On October 18, two days before the 44th anniversary of President Richard Nixon’s infamous Saturday Night Massacre, NYU Law’s Brennan Center for Justice hosted “Lessons from Watergate for the Trump Era,” a discussion with two key figures involved in the events surrounding Nixon’s downfall.
Recent public discourse has made much of the parallels between the administrations of Nixon and President Donald Trump, including the appointment of a special prosecutor to investigate potential wrongdoing in the executive branch, the ousting of top Justice Department officials, and an often-adversarial commander-in-chief. “We believe that our systems of democracy, the systems by which we have stayed free for over two centuries, are badly broken, are corroded…. But this is not the only time in our country’s history when those systems have been at risk,” said Michael Waldman ’87, the Brennan Center’s president, in his introduction.
John Dean, Nixon’s White House counsel, was deeply involved in the Watergate cover-up before ultimately cooperating with investigators; his testimony before the US Senate Watergate Committee helped bring down numerous administration officials, including Nixon himself. He began his comments at the Brennan Center event with humor; noting a piano in the room, he said, “I only sing in front of Senate committees.”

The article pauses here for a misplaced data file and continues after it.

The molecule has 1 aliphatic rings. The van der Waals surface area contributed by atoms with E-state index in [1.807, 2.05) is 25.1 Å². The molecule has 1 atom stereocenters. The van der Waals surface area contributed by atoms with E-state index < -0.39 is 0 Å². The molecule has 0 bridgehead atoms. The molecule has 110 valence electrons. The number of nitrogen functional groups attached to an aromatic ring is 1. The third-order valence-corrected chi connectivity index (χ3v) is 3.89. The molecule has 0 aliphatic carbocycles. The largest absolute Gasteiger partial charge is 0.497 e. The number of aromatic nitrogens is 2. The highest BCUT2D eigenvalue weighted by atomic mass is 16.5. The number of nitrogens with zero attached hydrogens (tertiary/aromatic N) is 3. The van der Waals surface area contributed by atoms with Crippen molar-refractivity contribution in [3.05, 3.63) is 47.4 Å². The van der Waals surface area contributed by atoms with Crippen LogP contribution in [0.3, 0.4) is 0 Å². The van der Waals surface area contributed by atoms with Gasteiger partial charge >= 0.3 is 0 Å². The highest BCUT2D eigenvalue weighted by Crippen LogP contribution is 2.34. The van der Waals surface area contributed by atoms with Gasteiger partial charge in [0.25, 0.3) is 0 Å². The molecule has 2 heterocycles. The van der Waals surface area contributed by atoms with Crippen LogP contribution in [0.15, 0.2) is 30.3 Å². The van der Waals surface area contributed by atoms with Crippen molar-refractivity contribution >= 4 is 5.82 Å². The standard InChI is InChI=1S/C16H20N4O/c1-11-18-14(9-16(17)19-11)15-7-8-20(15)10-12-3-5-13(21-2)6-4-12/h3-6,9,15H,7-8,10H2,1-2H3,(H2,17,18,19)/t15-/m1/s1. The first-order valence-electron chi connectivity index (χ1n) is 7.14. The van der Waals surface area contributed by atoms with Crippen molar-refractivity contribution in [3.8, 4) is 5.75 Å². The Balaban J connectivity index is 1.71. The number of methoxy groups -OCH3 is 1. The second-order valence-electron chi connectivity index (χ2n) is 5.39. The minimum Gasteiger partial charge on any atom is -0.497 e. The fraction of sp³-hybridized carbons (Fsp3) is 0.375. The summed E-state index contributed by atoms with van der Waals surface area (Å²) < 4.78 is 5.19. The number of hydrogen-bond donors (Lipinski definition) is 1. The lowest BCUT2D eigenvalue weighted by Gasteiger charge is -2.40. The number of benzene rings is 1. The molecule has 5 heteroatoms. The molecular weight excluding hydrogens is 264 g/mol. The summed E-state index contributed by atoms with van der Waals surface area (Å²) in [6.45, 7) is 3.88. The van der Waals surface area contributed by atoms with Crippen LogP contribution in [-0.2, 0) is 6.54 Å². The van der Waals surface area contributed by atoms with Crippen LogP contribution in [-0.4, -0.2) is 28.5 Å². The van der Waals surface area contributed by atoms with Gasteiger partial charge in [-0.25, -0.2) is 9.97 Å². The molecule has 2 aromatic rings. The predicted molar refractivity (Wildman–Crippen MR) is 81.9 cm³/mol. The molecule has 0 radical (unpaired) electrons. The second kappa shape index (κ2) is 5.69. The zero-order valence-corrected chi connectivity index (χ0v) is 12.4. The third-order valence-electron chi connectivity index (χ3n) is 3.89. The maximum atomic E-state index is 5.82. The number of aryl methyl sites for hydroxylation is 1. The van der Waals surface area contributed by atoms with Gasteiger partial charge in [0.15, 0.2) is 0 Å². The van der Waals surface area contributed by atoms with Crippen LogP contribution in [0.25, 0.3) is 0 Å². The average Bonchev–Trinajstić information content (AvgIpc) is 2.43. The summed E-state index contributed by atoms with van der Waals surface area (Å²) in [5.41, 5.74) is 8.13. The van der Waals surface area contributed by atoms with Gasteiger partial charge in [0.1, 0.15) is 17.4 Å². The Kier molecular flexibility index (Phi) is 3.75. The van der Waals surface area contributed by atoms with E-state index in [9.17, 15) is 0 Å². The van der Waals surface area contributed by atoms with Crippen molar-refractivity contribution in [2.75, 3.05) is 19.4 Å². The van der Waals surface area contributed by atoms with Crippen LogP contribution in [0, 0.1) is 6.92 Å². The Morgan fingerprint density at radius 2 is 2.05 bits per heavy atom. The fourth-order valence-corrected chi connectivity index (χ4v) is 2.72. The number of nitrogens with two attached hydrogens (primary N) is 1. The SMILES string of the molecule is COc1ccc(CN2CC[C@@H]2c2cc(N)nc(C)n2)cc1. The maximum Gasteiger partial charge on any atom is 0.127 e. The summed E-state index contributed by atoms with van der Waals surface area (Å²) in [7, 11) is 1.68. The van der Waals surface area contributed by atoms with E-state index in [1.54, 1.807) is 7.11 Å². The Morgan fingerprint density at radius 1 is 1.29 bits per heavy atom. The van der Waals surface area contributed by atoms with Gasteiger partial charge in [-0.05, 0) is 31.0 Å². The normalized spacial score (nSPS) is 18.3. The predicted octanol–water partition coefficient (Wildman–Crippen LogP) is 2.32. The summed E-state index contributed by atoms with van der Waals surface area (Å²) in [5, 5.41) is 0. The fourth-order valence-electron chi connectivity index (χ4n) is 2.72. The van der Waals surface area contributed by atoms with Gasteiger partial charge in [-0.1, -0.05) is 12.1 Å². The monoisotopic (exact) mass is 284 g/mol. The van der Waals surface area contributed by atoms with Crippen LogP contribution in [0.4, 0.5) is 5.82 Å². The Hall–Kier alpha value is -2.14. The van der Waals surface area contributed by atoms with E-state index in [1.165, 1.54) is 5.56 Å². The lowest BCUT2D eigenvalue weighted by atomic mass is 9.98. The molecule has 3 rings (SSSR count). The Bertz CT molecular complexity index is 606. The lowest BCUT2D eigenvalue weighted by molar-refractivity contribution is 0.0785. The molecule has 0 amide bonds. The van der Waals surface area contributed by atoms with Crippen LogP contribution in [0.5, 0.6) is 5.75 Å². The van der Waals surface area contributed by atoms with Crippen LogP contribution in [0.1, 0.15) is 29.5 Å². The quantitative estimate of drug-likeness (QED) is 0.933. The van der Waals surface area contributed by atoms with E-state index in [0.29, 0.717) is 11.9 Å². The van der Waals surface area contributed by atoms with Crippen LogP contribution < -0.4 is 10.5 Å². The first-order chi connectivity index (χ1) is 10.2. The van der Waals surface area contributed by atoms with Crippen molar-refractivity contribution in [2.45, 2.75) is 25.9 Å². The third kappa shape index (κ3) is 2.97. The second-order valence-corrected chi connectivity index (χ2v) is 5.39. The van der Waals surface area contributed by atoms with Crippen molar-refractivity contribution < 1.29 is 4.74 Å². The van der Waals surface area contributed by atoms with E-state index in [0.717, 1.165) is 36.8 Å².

Dean stressed both the parallels and contrasts between Nixon and Trump. Invoking the classification system of presidents’ worldviews created by political scientist James David Barber, Dean pointed out that both Nixon and Trump would be classified as “active-negatives,” presidents who, while aggressive in their powerful role, “don’t like and don’t have any self-satisfaction in the job they’re doing.” He added that such administrations “are typically failed presidencies.”
Elizabeth Holtzman, who served on the US House Judiciary Committee during the Nixon impeachment proceedings, said that she considered presidential character to be more determinative than personality. “I don’t know if President Trump can tell the difference between what’s true and what’s not true,” she said. “I don’t know how his mentation works. I don’t know what he can absorb.”
Holtzman made an implicit parallel between the 1970s and now in describing how, despite a series of revelations about the Nixon administration’s bad acts, impeachment was not a serious option for Congress before the Saturday Night Massacre, when Nixon’s attempts to have Special Prosecutor Archibald Cox fired resulted in the resignations of both the attorney general and the deputy attorney general. “Maybe it’s because the public wasn’t demanding any movement, and the enormous and maybe a justifiable inertia not to move quickly or improvidently or imprudently on impeachment,” she said, asserting that when the public did react, so did legislators.
Echoing Holtzman’s point, Dean added, “The lesson is it takes an awful lot of inertia, it takes an awful lot of public attention, and it probably takes a triggering event to start an impeachment proceeding in modern times.”
Watch the full video of the event (1 hr, 4 min):
Posted November 20, 2017